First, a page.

Stephen Koch

Stephen Koch met Peter Hujar in 1965. Their acquaintance became a close friendship in 1972, and with Hujar’s death in 1987, he was left in charge of the photographer’s artistic estate. Since then, Koch has been the director of The Peter Hujar Archive, LLC.

Stephen Koch is a writer. In 2018, Harper’s magazine published “The Pictures,” his essay on his experience managing the posthumous career of his friend.

Koch is the author of two novels and many books of nonfiction on subjects ranging from Andy Warhol to the Second World War. After being chairman of the Creative Writing Division in the School of the Arts at Columbia, he wrote a classic text on writing, The Modern Library Writers' Workshop.

Paul Mpagi Sepuya

Paul Mpagi Sepuya (b. 1982, San Bernardino, CA) is a Los Angeles-based artist working in photography. His work is in the collections of The Museum of Modern Art, the Whitney and Guggenheim Museums, The Studio Museum in Harlem, The Getty Museum and MOCA Los Angeles, among others. His work has been reviewed in the New Yorker, the New York Times, Art in America, and he was featured on the cover of ARTFORUM’s March 2019 issue. Sepuya has been in recent exhibitions at the Whitney Museum, New York, Guggenheim Museum, New York, the Barbican Centre, London, the Getty Museum, Los Angeles. A survey of work from 2008 - 2018 was presented at CAM St. Louis and University of Houston Blaffer Art Museum, accompanied by a monograph published by CAM St. Louis and Aperture Foundation. He is Acting Associate Professor in Media Arts at the University of California San Diego. Website:

Abigail Solomon-Godeau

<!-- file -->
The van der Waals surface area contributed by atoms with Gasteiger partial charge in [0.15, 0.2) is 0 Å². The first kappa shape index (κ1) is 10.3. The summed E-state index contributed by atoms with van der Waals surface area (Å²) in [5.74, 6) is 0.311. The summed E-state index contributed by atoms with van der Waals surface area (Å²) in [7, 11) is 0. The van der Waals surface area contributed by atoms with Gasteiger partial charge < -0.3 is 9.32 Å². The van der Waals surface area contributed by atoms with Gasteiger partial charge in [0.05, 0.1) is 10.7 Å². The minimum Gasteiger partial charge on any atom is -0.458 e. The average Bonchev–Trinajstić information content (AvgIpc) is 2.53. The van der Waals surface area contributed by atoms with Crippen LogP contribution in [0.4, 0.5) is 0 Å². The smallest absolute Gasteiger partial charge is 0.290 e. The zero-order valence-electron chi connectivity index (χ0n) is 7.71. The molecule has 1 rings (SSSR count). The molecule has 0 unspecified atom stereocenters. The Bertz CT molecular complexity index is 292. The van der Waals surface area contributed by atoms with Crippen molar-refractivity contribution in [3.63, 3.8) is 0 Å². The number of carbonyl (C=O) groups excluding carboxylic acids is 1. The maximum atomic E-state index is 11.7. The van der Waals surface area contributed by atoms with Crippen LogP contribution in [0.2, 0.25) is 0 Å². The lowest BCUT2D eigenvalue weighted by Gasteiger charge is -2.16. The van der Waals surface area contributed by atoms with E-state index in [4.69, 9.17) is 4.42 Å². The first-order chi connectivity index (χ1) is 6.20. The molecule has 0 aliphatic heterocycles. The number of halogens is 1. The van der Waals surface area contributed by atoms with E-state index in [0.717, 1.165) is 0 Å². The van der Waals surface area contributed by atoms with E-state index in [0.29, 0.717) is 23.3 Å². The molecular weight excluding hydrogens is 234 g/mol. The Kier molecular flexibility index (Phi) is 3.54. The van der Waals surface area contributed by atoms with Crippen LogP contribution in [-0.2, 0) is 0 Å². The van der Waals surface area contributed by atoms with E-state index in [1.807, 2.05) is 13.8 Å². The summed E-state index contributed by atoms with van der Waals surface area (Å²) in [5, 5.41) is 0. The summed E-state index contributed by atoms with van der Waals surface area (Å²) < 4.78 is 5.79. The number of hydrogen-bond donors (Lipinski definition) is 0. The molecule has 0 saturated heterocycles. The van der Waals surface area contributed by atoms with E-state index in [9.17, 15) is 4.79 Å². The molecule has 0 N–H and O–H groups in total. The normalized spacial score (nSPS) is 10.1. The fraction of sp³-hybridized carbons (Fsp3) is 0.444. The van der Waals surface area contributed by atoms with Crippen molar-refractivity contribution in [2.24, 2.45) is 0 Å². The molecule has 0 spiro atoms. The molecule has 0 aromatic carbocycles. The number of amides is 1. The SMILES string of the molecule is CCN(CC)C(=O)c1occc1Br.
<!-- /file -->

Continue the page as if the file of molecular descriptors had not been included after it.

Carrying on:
Abigail Solomon-Godeau is Professor Emerita, Department of Art History, University of California, Santa Barbara and since 2010, lives and works in Paris. She is the author of Photography at the Dock: Essays on Photographic Histories, Institutions and Practices (1992); Male Trouble: A Crisis in Representation (1997); Chair à Canons: Photographie, discours, féminisme (2015); Photography After Photography: Gender, Genre and History (2017); She has written monographs on the Australian artist Rosemary Laing (2011) and the Austrian artist Birgit Jurgenssen (co-authored with Gabriele Schor, 2013). Her essays on photography, 18th and 19th century art, feminism and contemporary art have been widely anthologized and translated.

Oliver Shultz

Oliver Shultz is Curatorial Director and Researcher at Pace. He received his Ph.D. in art history from Stanford University, where he was a Leslie and George Hume Graduate Fellow in the Arts. He was most recently a Curatorial Associate at MoMA PS1, where he was involved in organizing over twenty exhibitions, including Gina Beavers: The Life I Deserve (2019), the artist’s first solo museum show, and Carolee Schneemann: Kinetic Painting (2017–2018), her first comprehensive career retrospective. In 2017, Shultz’s research into the history of MoMA PS1 brought together more than 350 objects from The Museum of Modern Art Archives in the exhibition A BIT OF MATTER: The MoMA PS1 Archives, 1976–2000. Prior to working at PS1, Shultz was a Doris and Donald Fisher Curatorial Fellow in the Department of Painting and Sculpture at the San Francisco Museum of Modern Art.